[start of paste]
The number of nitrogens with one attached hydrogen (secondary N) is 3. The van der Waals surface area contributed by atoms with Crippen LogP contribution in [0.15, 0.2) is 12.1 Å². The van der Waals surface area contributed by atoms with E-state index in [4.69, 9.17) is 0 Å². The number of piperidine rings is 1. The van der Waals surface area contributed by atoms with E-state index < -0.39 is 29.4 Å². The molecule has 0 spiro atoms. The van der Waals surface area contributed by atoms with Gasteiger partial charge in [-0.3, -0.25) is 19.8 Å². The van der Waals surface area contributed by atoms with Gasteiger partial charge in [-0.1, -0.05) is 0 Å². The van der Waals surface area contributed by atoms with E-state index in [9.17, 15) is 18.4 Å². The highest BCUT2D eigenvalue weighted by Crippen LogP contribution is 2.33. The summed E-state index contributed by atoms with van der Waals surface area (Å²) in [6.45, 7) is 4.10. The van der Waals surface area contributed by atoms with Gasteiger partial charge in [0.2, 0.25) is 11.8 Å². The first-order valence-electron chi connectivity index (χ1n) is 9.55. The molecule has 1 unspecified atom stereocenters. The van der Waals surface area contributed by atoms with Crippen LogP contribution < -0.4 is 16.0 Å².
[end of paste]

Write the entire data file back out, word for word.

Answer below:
The number of nitrogens with one attached hydrogen (secondary N) is 3. The van der Waals surface area contributed by atoms with Crippen LogP contribution in [0.15, 0.2) is 12.1 Å². The van der Waals surface area contributed by atoms with E-state index in [4.69, 9.17) is 0 Å². The number of piperidine rings is 1. The van der Waals surface area contributed by atoms with E-state index < -0.39 is 29.4 Å². The molecule has 0 spiro atoms. The van der Waals surface area contributed by atoms with Gasteiger partial charge in [-0.3, -0.25) is 19.8 Å². The van der Waals surface area contributed by atoms with Gasteiger partial charge in [-0.1, -0.05) is 0 Å². The van der Waals surface area contributed by atoms with E-state index in [9.17, 15) is 18.4 Å². The highest BCUT2D eigenvalue weighted by Crippen LogP contribution is 2.33. The summed E-state index contributed by atoms with van der Waals surface area (Å²) in [6.45, 7) is 4.10. The van der Waals surface area contributed by atoms with Gasteiger partial charge in [0.2, 0.25) is 11.8 Å². The first-order valence-electron chi connectivity index (χ1n) is 9.55. The molecule has 1 unspecified atom stereocenters. The van der Waals surface area contributed by atoms with Crippen LogP contribution < -0.4 is 16.0 Å².